WASHINGTON — Labor protests in Kourou, French Guiana, have prompted Arianespace to postpone an Ariane 5 launch of two telecommunications satellites until at least Thursday.
Arianespace said Monday it was postponing the launch of a pair of satellites for Brazil and South Korea from Tuesday to Wednesday because it was not able to get the rocket out to the launch zone “due to a social movement.” However, strikes and protests continued Tuesday, prompting Arianespace to push the launch back to Thursday.
Local newspaper France-Guyane reports that local electricians, hospital employees, farmers and transportation workers — including the drivers that transport the Ariane 5 rockets — are among those protesting working and living conditions in the South American town that’s home to Europe’s main launch center. Locals blocked roads around Kourou Monday and Tuesday, preventing Arianespace from transferring the rocket from the final assembly building at the spaceport to the launch zone. Evry, France-based Arianespace launches the Ariane 5, Soyuz and Vega rockets from the Guiana Space Center.
One of the reasons cited for the protests directed towards the space center is the French space agency CNES’s position on the Kourou Medical and Surgical Center (CMCK) board of directors. According to the paper, protestors don’t want the CMCK to be privatized and are blocking access to the space center to send a message to the space agency. CNES oversees the Kourou spaceport, with the European Space Agency contributing some of the funding.
Local employees of Endel, the French industrial maintenance company that trucks the Ariane 5 rockets for Arianespace, are striking to reopen wage negotiations. Those discussions began Monday night, but failed to reach an agreement, according to France-Guyane. The paper reports that other members of the union UTG, as well as the French Democratic Confederation of Labor (CDTG) and Force Ouvrière unions, are also involved in various demonstrations.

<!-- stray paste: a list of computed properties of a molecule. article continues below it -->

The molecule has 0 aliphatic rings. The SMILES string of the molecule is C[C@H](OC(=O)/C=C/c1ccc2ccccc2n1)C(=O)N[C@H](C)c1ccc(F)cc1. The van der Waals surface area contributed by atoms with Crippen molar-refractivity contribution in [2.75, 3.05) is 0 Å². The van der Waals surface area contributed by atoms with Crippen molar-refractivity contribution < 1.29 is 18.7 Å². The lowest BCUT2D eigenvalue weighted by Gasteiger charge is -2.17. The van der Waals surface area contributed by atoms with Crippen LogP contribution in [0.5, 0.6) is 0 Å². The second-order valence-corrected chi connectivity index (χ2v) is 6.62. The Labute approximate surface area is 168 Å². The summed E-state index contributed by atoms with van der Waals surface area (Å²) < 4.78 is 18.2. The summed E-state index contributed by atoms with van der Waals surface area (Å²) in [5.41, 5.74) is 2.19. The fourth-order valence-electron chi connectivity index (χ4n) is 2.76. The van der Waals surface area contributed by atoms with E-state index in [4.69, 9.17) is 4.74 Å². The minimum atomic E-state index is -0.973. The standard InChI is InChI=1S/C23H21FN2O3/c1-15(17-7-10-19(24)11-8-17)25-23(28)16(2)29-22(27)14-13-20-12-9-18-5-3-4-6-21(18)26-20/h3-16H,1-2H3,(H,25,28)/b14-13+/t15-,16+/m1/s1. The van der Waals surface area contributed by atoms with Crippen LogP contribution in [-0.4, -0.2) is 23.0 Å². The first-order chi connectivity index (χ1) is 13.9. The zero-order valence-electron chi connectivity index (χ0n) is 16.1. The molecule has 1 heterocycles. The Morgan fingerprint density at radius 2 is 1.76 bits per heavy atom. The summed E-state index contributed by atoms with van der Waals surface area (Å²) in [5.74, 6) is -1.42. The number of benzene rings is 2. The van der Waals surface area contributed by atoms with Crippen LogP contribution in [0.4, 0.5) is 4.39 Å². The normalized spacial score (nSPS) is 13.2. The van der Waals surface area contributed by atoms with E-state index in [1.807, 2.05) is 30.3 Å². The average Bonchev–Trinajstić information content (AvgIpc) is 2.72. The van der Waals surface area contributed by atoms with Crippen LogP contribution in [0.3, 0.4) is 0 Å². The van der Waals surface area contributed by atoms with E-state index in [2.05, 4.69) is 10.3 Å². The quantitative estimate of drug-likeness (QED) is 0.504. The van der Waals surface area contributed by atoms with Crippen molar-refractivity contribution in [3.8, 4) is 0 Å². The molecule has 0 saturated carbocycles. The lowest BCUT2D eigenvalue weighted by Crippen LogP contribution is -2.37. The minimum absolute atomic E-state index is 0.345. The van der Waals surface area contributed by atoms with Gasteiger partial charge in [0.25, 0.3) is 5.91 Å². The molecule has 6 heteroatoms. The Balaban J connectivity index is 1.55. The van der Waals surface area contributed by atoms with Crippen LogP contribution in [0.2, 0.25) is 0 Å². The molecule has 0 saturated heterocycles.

The Guyanese Union of Road Transport (UGTR) is also protesting the use of foreign trucks from the European construction company Eiffage, France-Guyane says. CNES in July awarded Eclair6, a consortium led by Eiffage, a $222.2 million contract 2016 to build the launch facility for the future Ariane 6 rocket. UGTR said it asked the spaceport not to bring in foreign trucks to do work that that its members could do with equally capable trucks of their own.
Arianespace said that the launch vehicle and both satellites are safely stored away in a stand-by mode. Company spokesperson Aaron Lewis declined to provide details on the strike when asked for comment.
The mission, designated Flight VA236, is Arianespace’s fourth mission for the year. SGDC, an X- and Ka-band satellite, is the first satellite for Visiona Tecnologia Espacial, a joint venture between Telebras and Embraer. Telebras is operating the Ka-band payload, while the Brazilian Ministry of Defence has the X-band. South Korean operator KTsat’s Koreasat-7 is a Ku- and Ka-band satellite for broadcast and connectivity services across Asia.
Thales Alenia Space of France built both satellites.